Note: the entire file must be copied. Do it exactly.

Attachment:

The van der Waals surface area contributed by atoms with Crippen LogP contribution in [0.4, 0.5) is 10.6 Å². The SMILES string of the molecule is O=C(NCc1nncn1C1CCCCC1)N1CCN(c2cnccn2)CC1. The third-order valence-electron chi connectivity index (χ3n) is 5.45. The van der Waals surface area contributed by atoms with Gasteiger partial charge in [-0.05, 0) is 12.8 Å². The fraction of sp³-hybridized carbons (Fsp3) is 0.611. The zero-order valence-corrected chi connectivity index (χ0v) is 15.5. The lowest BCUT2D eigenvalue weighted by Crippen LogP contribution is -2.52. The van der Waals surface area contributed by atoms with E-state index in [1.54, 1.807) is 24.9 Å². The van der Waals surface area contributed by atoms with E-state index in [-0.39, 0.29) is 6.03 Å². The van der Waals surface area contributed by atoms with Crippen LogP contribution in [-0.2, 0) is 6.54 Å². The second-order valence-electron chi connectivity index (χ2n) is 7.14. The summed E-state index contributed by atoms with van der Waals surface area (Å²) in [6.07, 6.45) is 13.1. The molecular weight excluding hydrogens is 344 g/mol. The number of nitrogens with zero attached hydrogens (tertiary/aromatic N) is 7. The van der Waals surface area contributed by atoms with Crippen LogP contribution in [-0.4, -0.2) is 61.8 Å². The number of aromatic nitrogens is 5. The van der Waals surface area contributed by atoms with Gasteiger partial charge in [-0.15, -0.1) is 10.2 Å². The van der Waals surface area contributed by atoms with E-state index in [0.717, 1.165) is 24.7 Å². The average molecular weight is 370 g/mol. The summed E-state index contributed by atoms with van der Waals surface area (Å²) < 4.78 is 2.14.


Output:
The van der Waals surface area contributed by atoms with Crippen LogP contribution in [0.4, 0.5) is 10.6 Å². The SMILES string of the molecule is O=C(NCc1nncn1C1CCCCC1)N1CCN(c2cnccn2)CC1. The third-order valence-electron chi connectivity index (χ3n) is 5.45. The van der Waals surface area contributed by atoms with Gasteiger partial charge in [-0.05, 0) is 12.8 Å². The fraction of sp³-hybridized carbons (Fsp3) is 0.611. The zero-order valence-corrected chi connectivity index (χ0v) is 15.5. The lowest BCUT2D eigenvalue weighted by Crippen LogP contribution is -2.52. The van der Waals surface area contributed by atoms with E-state index in [1.54, 1.807) is 24.9 Å². The van der Waals surface area contributed by atoms with E-state index in [-0.39, 0.29) is 6.03 Å². The van der Waals surface area contributed by atoms with Crippen LogP contribution in [-0.2, 0) is 6.54 Å². The second-order valence-electron chi connectivity index (χ2n) is 7.14. The summed E-state index contributed by atoms with van der Waals surface area (Å²) in [6.07, 6.45) is 13.1. The molecular weight excluding hydrogens is 344 g/mol. The number of nitrogens with zero attached hydrogens (tertiary/aromatic N) is 7. The van der Waals surface area contributed by atoms with Crippen LogP contribution in [-0.4, -0.2) is 61.8 Å². The number of aromatic nitrogens is 5. The van der Waals surface area contributed by atoms with Gasteiger partial charge in [-0.15, -0.1) is 10.2 Å². The van der Waals surface area contributed by atoms with E-state index in [0.717, 1.165) is 24.7 Å². The average molecular weight is 370 g/mol. The summed E-state index contributed by atoms with van der Waals surface area (Å²) < 4.78 is 2.14.